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Tyson Fury's father headbutts Team Usyk member, left bloodied in Saudi


Fight week for the undisputed heavyweight title showdown between Tyson Fury and Oleksandr Usyk
got off to a combustible start in Riyadh as Fury’s father headbutted a member of Team Usyk and was left covered in his own blood.

John Fury, a 59-year-old former boxer of modest renown, is an ever-voluble presence at his son’s fight weeks, something that has particularly been the case since the “Gypsy King” split with his trainer and now-estranged uncle Peter Fury, John’s brother.

While the two champion fighters were engaged with a pre-fight media event on Monday, members of Fury and Usyk’s entourages clashed in the hotel where the interviews were taking place.

WATCH: Tyson Fury vs. Oleksandr Usyk, live on DAZN

The Ukrainian contingent entered chanting “Usyk! Usyk!”, which John Fury later told iFL TV he felt showed a lack of “respect”. “Gypsy John” and his contingent then began chanting their man’s family name in response.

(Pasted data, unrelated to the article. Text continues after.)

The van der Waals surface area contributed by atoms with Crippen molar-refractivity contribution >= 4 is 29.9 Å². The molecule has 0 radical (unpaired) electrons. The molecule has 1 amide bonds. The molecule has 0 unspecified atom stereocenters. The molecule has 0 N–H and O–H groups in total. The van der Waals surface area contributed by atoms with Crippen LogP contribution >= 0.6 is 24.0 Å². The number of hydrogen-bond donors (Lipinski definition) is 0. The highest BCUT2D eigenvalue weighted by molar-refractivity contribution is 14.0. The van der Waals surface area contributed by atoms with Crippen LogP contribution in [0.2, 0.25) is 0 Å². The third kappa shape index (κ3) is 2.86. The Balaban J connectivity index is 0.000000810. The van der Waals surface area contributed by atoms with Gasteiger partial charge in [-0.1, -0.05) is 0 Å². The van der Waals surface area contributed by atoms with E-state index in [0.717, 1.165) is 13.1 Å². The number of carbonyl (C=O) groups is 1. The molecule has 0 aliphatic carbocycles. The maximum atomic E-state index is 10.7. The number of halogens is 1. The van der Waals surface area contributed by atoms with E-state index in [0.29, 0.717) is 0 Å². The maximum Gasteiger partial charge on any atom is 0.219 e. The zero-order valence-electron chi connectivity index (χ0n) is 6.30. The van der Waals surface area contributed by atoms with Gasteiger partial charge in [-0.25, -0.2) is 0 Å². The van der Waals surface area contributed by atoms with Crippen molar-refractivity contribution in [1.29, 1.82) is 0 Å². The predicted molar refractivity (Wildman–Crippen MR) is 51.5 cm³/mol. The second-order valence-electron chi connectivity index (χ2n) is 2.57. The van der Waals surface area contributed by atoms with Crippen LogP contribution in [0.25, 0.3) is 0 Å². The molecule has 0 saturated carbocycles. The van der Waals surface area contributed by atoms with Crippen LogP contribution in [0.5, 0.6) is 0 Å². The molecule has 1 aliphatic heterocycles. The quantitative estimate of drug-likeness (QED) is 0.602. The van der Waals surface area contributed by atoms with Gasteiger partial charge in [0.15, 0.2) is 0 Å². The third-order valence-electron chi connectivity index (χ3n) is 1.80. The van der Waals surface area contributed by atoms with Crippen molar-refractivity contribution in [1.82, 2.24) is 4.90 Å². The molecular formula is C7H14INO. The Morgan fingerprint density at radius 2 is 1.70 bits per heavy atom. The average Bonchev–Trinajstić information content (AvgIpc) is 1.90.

Usyk and Fury’s security detail initially managed to insert themselves into the middle of the melee but Fury Sr went head-to-head with a counterpart from the rival camp. As he moved away from that altercation he turned towards a younger member of Team Usyk, later identified as Stanislav Stepchuk, and launched a headbutt.

Either the impact of the blow or the scuffling immediately afterwards left Fury with a cut on his forehead and blood streaming down his face.

Insults continued to be exchanged between both teams, with Usyk’s manager Alex Krassyuk on the scene seemingly to placate Fury Sr. Shortly afterwards, John began repeatedly shouting “We are Spartans!”, still covered in blood.

Isaac Lowe, the former Commonwealth featherweight champion and Tyson Fury’s cousin, then made one of a few unsuccessful attempts to mop John Fury’s face and stem the flow of blood. “I live for blood, guts and horror!” was his next exclamation.